Cardinals split with Bulldogs in rivalry match
The Eudora Cardinals baseball team opening league play with a familiar foe Tuesday in Baldwin.
The Bulldogs plated three runs in the bottom of the seventh, taking game one 8-7.
Baldwin nearly repeated the feat in game two, stranding the tying run at third. Eudora held on for its own 8-7 victory and a series split.
"Splitting is like kissing your sister," head coach Dirk Kinney said. "But overall I'm proud. They came back and won that second game, which is absolutely huge. Practice would have been a struggle tomorrow had we lost."
Eudora (3-1) and Baldwin (1-3) combined for 30 runs on the night -- 16 runs through the first five innings and 14 in the final two. The classic match-up of rivals yielded seven lead changes in just 14 innings of play.
"(Baldwin) could be 0-10 and we could be 10-0, and it's going to be a battle," Kinney said. "It's just intense.
"I think (Baldwin head coach Brian Ash) and I probably spark a little bit because we're buddies and neither one of us wants to lose to each other."
Eudora trailed 5-4 heading into the top half of the seventh in game one.
Sophomore Chad Griffin set the stage with a leadoff walk. Junior Cole Massey chased pinch runner Mark Abel to third with a double to right. Junior Rod Evinger followed with an RBI single, tying the game at five.
Senior Monte Steffey put Eudora back on top with a sacrifice fly to right. And senior Aaron Westerhouse walked in the Cards' third and final run of the inning.
Eudora led 7-5 heading into the Bulldog half of the seventh.
Senior starter Chris Gabriel worked himself into a jam, loading the bases with two outs.
The Bulldogs delivered a devastating ground-rule double to center, scoring the tying runs, so Kinney made the move to junior closer Joe Kaup.
The Cardinal right-hander hit the first batter he faced and walked the second -- the free pass bringing home the winning run for Baldwin.
Kinney explained his decision to leave Gabriel in as long as he did.
"I thought Chris worked hard enough that he deserved to see what he could do," Kinney said. "I didn't see any reason to take the ball out of his hand.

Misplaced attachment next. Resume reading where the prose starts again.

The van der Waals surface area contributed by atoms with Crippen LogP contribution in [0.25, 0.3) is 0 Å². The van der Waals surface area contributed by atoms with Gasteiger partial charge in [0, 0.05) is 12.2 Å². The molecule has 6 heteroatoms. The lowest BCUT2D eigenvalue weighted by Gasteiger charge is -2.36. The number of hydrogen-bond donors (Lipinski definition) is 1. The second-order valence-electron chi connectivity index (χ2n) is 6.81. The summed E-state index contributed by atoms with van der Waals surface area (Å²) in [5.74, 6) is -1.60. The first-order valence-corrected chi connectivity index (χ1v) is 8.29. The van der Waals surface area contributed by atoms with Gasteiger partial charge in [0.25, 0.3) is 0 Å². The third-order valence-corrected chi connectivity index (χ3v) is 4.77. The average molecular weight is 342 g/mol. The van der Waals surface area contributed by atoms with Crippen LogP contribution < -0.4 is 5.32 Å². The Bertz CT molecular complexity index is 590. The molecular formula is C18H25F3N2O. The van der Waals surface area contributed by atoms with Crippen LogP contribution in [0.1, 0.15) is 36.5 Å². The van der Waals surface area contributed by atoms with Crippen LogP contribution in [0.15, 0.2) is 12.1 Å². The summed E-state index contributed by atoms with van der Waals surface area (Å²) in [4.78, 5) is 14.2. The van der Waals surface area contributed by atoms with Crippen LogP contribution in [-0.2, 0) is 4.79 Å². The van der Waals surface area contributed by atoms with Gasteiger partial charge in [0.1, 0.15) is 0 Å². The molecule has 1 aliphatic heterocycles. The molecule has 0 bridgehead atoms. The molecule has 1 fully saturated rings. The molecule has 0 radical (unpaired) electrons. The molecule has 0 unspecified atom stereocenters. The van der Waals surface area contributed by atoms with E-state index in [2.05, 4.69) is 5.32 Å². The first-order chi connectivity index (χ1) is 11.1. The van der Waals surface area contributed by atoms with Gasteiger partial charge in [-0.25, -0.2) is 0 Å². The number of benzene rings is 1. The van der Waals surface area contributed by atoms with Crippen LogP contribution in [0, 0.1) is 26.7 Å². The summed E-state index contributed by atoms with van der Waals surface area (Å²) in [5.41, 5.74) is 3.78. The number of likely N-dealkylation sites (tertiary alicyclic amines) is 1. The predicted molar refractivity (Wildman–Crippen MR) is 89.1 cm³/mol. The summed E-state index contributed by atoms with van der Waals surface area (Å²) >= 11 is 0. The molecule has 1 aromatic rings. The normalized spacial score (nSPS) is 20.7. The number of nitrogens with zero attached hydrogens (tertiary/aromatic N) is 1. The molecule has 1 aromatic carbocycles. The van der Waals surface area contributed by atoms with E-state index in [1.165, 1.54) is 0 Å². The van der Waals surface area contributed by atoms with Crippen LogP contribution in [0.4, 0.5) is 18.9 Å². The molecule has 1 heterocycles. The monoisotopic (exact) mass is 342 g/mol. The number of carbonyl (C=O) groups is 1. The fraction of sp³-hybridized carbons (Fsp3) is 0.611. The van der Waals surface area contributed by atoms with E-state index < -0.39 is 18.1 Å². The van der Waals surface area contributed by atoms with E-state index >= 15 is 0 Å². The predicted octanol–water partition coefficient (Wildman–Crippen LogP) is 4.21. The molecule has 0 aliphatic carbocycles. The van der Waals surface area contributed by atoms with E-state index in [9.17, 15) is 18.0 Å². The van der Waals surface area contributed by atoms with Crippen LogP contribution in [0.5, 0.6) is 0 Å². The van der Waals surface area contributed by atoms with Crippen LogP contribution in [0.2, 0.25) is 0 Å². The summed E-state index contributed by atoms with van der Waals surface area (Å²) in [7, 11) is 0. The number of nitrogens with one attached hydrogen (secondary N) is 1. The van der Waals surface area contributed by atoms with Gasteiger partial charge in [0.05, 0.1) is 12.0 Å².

"He's a good kid that just had a bad night tonight. But he throws his tail off, and that's what I ask."
All eight runs were charged to Gabriel in the loss. Evinger toed the mound for the Cards in the nightcap.
The crafty lefty battled through a tough lineup, surrendering seven runs in six and a third innings.
"I'm very impressed with Rod (Evinger)," Kinney said. "I've never thrown a kid that many pitches, but you go with your instincts."
Evinger left with one out, one in, and runners at first and second in the seventh.
It was Kaup again getting the call -- this time clinging to a two-run lead.
A passed ball and a dropped third strike allowed Baldwin to plate a run in exchange for an out.
Baldwin trailed by one at 8-7 with two down and the tying run sitting at third.
The next Bulldog batter drilled a ball to deep right, raising Bulldog hopes and Cardinal anxieties. But Troy Van Horn chased down the line drive, preserving the 8-7 win.
Evinger got the win despite the lofty ERA, and Kaup collected the save.
"I was going nuts," Kinney said. "That was Joe's first varsity experience where I didn't put him in with a big lead, and he came in and got the job done. And boy was he throwing hard."
It was a critical win for the Cardinals' psyche. A second come-from-behind loss could have been devastating to the team's confidence and momentum -- especially because of lack of fundamental offensive execution allowed the games to be close in the first place.
"We just didn't play good small ball and we are a small ball team," Kinney said. "We were awful bunting the ball. In three years as a head coach and three as an assistant, I have never seen us bunt that bad.
"And we work on it every day. Tomorrow we're going to bunt 36 times and hit four."
Eudora takes its small ball team to the small town Saturday. The Cardinals are slated to play a double-dip at Anderson County. First pitch is scheduled for noon.